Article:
New Jersey’s Episcopal bishops issue joint pastoral letter on COVID-19’s…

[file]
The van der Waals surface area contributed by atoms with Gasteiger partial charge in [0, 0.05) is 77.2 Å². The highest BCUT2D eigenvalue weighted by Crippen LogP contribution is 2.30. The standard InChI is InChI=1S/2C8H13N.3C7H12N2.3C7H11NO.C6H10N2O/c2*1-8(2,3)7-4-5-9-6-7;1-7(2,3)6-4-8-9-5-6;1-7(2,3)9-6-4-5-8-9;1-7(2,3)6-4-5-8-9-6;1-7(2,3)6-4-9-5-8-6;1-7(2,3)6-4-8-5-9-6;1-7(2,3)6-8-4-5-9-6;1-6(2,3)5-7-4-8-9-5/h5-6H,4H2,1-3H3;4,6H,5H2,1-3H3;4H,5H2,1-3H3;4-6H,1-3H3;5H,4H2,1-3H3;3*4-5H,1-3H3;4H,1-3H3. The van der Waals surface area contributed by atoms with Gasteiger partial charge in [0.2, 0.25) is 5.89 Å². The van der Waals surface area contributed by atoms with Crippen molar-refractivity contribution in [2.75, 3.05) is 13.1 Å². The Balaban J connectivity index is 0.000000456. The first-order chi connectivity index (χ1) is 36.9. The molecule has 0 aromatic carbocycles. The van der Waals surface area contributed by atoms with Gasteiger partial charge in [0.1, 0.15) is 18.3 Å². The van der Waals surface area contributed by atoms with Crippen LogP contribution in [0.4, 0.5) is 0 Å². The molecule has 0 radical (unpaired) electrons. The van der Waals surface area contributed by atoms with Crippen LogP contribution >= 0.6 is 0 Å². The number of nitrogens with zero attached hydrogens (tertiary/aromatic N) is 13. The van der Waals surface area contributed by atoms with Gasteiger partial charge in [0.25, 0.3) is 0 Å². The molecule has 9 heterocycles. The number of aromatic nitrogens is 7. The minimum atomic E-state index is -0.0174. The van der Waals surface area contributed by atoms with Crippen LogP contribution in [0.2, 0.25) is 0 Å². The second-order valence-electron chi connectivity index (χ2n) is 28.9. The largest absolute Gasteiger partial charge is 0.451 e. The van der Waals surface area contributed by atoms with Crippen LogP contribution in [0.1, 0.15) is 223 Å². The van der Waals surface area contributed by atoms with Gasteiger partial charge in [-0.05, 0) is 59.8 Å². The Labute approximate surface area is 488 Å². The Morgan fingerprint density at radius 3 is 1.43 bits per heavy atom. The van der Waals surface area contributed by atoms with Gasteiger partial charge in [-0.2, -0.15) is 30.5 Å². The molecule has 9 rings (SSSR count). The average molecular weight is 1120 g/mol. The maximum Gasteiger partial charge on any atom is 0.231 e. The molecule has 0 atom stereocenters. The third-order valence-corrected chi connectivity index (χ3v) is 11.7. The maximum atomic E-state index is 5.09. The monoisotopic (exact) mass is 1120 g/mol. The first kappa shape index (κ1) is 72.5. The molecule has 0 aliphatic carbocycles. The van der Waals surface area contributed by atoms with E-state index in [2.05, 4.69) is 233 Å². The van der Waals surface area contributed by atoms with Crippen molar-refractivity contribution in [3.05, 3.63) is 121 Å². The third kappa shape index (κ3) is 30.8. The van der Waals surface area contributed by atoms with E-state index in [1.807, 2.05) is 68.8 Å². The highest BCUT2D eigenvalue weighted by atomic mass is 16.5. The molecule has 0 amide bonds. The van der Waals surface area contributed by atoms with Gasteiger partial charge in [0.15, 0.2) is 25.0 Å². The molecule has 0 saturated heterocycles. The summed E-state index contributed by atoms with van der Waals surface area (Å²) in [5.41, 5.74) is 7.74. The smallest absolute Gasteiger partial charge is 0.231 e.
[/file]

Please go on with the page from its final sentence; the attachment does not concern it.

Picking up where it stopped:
first_img Assistant/Associate Rector Morristown, NJ Posted May 7, 2020 [Dioceses of Newark and New Jersey] The Rt. Rev. Carlye J. Hughes, bishop of Newark, and the Rt. Rev. William H. Stokes, bishop of New Jersey, have issued a joint pastoral letter addressing public policies that fail to adequately address the disparate impact the COVID-19 virus is having on black and brown people, immigrants and the imprisoned.“It is inarguable that much of the damage and destruction of the novel coronavirus is the result of a capricious force of nature beyond human control and culpability,” the bishops wrote in a joint pastoral letter issued May 7. “However, it must also be recognized and acknowledged that, as with previous national and health disasters, there is indisputable evidence that this disaster has exacted greater human costs and a higher death rate on black and brown persons in the United States than on the predominant white culture. …“This predictable pattern is the tragic result of deeply entrenched systemic and structural injustices, especially the injustice of systemic racism, that have plagued this nation since its inception. Ongoing, long-term, often deliberate policies in our nation and in the state of New Jersey targeting persons of color have resulted in huge racial inequalities and disparities across major areas: education, housing, economic opportunity, net wealth and income. The onset of the COVID-19 pandemic has exacerbated the effects of all of these.”The bishops go on to address how the evil of mass incarceration has been underscored by the spread of the virus:“New Jersey has among the highest incarceration rates in the nation and also among the highest levels of racial disparity of those incarcerated,” the bishops write. “Unjust sentencing requirements and unsafe conditions in our nation’s jails and prisons, including those in New Jersey, make incarcerated persons, as well as those who guard them or otherwise work in prisons, ‘sitting ducks’ for the COVID-19 virus.”To address this, Hughes and Stokes call for the following public actions:Stopping or severely curbing the arrest and incarceration rate of persons for low-level offenses;Releasing those in prison who are vulnerable to COVID-19 due to age or health conditions and who statistically represent a low risk of recidivism.“We urge the people of our two dioceses to contact our governor and state officials and urge them to support these life-saving steps,” the bishops write.The health risks of incarceration extend to undocumented immigrants, detained and at risk for deportation, and the letter calls for public policy shifts to address the situation. In particular, the bishops draw attention to changes made by the Trump administration to the so-called “public charge rule,” which allows the government to exclude immigrants it fears will place a “burden” on cash assistance programs like Temporary Assistance for Needy Families (TANF).“We feel strongly that the ‘public charge rule,’ which the Supreme Court upheld on April 24, 2020, is both draconian and cruel and should not be implemented,” they write.“The coronavirus pandemic is a threat to human beings, but, as is so often the case with crises, it is an opportunity as well. This pandemic affords us a chance to discover our deeper humanity and invites us to live into Christ’s most urgent command: ‘Love one another’ (John 13:34).”Pastoral Letter in EnglishCarta pastoral en español Rector Martinsville, VA Featured Events Press Release Service Rector Shreveport, LA Canon for Family Ministry Jackson, MS Ya no son extranjeros: Un diálogo acerca de inmigración Una conversación de Zoom June 22 @ 7 p.m. ET New Berrigan Book With Episcopal Roots Cascade Books Curate Diocese of Nebraska Virtual Celebration of the Jerusalem Princess Basma Center Zoom Conversation June 19 @ 12 p.m. ET Cathedral Dean Boise, ID The Church Investment Group Commends the Taskforce on the Theology of Money on its report, The Theology of Money and Investing as Doing Theology Church Investment Group Course Director Jerusalem, Israel Rector Knoxville, TN Submit a Press Release The Church Pension Fund Invests $20 Million in Impact Investment Fund Designed to Preserve Workforce Housing Communities Nationwide Church Pension Group Remember Holy Land Christians on Jerusalem Sunday, June 20 American Friends of the Episcopal Diocese of Jerusalem An Evening with Presiding Bishop Curry and Iconographer Kelly Latimore Episcopal Migration Ministries via Zoom June 23 @ 6 p.m. ET Rector Belleville, IL Seminary of the Southwest announces appointment of two new full time faculty members Seminary of the Southwest In-person Retreat: Thanksgiving Trinity Retreat Center (West Cornwall, CT) Nov. 24-28 Priest Associate or Director of Adult Ministries Greenville, SC Rector Bath, NC TryTank Experimental Lab and York St. John University of England Launch Survey to Study the Impact of Covid-19 on the Episcopal Church TryTank Experimental Lab Curate (Associate & Priest-in-Charge) Traverse City, MI Family Ministry Coordinator Baton Rouge, LA AddThis Sharing ButtonsShare to PrintFriendlyPrintFriendlyShare to FacebookFacebookShare to TwitterTwitterShare to EmailEmailShare to MoreAddThis Inaugural Diocesan Feast Day Celebrating Juneteenth San Francisco, CA (and livestream) June 19 @ 2 p.m. PT Priest-in-Charge Lebanon, OH Join the Episcopal Diocese of Texas in Celebrating the Pauli Murray Feast Online Worship Service June 27 Rector (FT or PT) Indian River, MI Rector Collierville, TN Assistant/Associate Priest Scottsdale, AZ Rector Smithfield, NC Rector Washington, DC Director of Administration & Finance Atlanta, GA Associate Rector for Family Ministries Anchorage, AK Episcopal Charities of the Diocese of New York Hires Reverend Kevin W. VanHook, II as Executive Director Episcopal Charities of the Diocese of New York New Jersey’s Episcopal bishops issue joint pastoral letter on COVID-19’s disparate impact on persons of color Featured Jobs & Calls Director of Music Morristown, NJ Episcopal Migration Ministries’ Virtual Prayer Vigil for World Refugee Day Facebook Live Prayer Vigil June 20 @ 7 p.m. ET Associate Priest for Pastoral Care New York, NY Rector Tampa, FL Rector Pittsburgh, PA Associate Rector Columbus, GA Youth Minister Lorton, VA Bishop Diocesan Springfield, IL Rector/Priest in Charge (PT) Lisbon, ME Rector and Chaplain Eugene, OR This Summer’s Anti-Racism Training Online Course (Diocese of New Jersey) June 18-July 16 Rector Hopkinsville, KY Submit an Event Listing Rector Albany, NY Submit a Job Listing Missioner for Disaster Resilience Sacramento, CA Assistant/Associate Rector Washington, DClast_img read more